THE BLOG From HuffPost France
01/25/2016 10:22 am ET Updated Jan 25, 2017

At Work, (Re)discover Your Talents With the Help of These 5 Pointers

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We've all tried activities that motivate us, recharge us with positive energy, and others that are tiresome and require a lot of effort.

In these last few years, numerous studies, in particular those led by Gallup, for example this one and this one, have confirmed this intuitive feeling.

Using your talents daily means benefitting from three times higher probability of having an excellent quality of life, and a six times higher probability of being more hands on at work. This also manifests itself in better results in terms of productivity and profitability.

Everyone wins, both the employer and his company!

It certainly makes you envious, but how can it be done in practice?

Start by finding your talents in order to identify them clearly. Start with a stage of personal reflection, using these five pointers below, which I gave to participants from all professional backgrounds at the University of Happiness at Work (UBAT), organized by Fabrique Spinoza, at INSEEC Business School campuses.

1: Desire, Yearning

Toward which activities are you naturally drawn? For example: you like to read... What? When? Why?

Or rather, you love the beginning phase of a project, think about what you like about it and about what exactly you're doing in these moment.

For Etienne, a manager and project director in a technical environment, what attracts him without him even thinking about it, is everything that calls for analysis and synthesis. Drafting a document using many diverse and often scattered elements. Outside of work, he has learned how to fly planes. What he likes in particular about this activity, is being able to combine meticulousness, concentration and technical expertise.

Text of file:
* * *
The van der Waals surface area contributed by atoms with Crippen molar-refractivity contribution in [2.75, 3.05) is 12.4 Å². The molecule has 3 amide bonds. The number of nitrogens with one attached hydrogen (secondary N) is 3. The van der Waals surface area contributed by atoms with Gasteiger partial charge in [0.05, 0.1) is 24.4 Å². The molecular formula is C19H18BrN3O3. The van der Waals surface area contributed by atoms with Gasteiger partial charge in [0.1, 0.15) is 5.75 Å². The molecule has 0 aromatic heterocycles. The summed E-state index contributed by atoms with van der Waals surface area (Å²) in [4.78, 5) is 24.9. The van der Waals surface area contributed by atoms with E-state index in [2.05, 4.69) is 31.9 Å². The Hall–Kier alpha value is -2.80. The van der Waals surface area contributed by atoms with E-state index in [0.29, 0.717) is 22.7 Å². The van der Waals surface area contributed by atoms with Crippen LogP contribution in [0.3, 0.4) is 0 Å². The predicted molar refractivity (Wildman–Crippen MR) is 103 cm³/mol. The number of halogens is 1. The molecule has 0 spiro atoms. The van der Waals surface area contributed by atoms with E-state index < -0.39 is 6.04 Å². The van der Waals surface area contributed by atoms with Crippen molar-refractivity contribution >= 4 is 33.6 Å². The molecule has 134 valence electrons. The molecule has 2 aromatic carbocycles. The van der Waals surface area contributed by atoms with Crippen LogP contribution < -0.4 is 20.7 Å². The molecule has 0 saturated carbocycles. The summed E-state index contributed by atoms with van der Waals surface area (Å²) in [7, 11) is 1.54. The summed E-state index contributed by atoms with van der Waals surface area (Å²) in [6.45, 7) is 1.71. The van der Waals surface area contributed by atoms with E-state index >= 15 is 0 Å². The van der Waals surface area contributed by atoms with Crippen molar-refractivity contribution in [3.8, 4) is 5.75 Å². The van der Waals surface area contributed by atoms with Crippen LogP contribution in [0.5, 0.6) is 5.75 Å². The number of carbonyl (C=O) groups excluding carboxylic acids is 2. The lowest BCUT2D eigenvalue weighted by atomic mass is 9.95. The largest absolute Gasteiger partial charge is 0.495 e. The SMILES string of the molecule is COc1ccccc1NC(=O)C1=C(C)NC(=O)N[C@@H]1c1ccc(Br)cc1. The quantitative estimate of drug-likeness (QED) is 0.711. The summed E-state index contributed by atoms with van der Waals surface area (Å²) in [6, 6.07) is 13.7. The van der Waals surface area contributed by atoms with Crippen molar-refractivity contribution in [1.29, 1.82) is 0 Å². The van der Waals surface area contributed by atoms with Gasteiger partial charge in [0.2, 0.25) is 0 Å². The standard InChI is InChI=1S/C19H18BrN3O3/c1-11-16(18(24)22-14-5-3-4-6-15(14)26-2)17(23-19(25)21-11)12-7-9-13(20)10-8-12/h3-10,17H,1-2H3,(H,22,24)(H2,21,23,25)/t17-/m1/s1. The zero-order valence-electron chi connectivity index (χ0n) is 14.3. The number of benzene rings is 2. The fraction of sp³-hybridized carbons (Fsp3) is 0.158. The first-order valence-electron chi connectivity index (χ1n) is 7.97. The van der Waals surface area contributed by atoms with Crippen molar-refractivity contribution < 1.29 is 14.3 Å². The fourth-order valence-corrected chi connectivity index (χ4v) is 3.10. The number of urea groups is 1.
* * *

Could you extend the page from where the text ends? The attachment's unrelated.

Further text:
2: Fast Learning. What Activities, What Techniques Do You Pick Up Easily?

In order to answer this question, think of what you've learned recently, but also about what you picked up quickly and easily as a child or teenager.

Clara, right-hand person of a director, remembers her aptitude for learning languages throughout her school years. Today, that also translates into a capacity for familiarizing herself quickly with the world of high-level representatives that she is brought along to meet, and for being apposite in her interactions with them.

3: A Flow, A Total Immersion

During which activities do you feel that things are following its natural course, sometimes to the point that you forget the amount of time that's passing?

Meet Etienne: upon reflection, he realizes that he gets this feeling when he leads team and client meetings. Exchanges and interaction, the possibility of relaying messages while listening to others, completely transports him.

For Clara, this feeling of immersion is brought about more in the context of intimate one on one conversations. She loses herself in listening to her interlocutor.